Aug. 31 (UPI) -- Russia has been quietly permitting refrigerated cargo ships of North Korean origin to access Russian ports, according to a recent press report.
Voice of America reported Friday several such ships, capable of carrying sanctioned North Korean seafood, were tracked to Vladivostok, Russia.
Using data from the Port State Control Committee of the Asia Pacific, VOA reported the Tong Myong San, a North Korea-flagged ship, was seen entering the port of Vladivostok five times from May to July to receive "safety inspections."
The Port State Control Committee of the Asia Pacific has the Tong Myong San classified as a refrigerated cargo ship.
The ship's operator is listed as Wonsan Seafoods Export Co., according to the report.
Other North Korean ships that have been recently inspected are the Su Song Chon, a fish carrier built in 1974, the Tae Hwa Bong, the Tae Song San and the Hwang Jin.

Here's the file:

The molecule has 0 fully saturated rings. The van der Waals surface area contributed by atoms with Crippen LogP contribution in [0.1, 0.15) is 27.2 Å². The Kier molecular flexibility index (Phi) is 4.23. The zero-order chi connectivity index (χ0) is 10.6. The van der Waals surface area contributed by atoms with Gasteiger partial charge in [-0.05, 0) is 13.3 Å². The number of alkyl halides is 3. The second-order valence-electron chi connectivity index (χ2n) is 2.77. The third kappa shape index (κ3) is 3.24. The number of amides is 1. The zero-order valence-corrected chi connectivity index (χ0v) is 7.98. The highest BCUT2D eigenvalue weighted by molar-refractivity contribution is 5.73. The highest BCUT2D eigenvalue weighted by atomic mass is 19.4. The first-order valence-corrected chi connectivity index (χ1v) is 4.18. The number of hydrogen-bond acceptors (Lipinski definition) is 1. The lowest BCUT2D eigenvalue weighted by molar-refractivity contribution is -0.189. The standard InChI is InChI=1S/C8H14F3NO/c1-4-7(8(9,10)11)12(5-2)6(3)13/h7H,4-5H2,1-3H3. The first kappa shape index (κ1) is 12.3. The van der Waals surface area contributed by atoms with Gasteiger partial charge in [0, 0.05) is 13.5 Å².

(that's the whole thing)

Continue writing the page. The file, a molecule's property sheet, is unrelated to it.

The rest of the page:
A total of nine North Korea boats that are refrigerated cargo ships have been present in Vladivostok in recent months.
A separate analysis from South Korean news agency Yonhap indicates from January to June all North Korea ships received 76 safety inspections, and about 29, or 38 percent of all ships inspected, were refrigerated cargo ships that could potentially transport North Korean frozen fish and shellfish.
The results show an increase in the share of refrigerated cargo ships among all inspections of North Korean vessels. In 2017, only 6 percent of all inspections were of North Korean refrigerated cargo ships.
Under United Nations Security Council sanctions Resolution 2371, adopted in August 2017, North Korean seafood exports are prohibited items.
On Thursday, Russia blocked the publication of a U.N. report that found North Korea in violation of sanctions at sea.
The violations involve Russian ships, according to Radio Free Europe.
"The report is on hold because we disagree on certain elements of the report and on the conduct of the business itself," Russian Ambassador to the United Nations Vasily Nebenzya has said.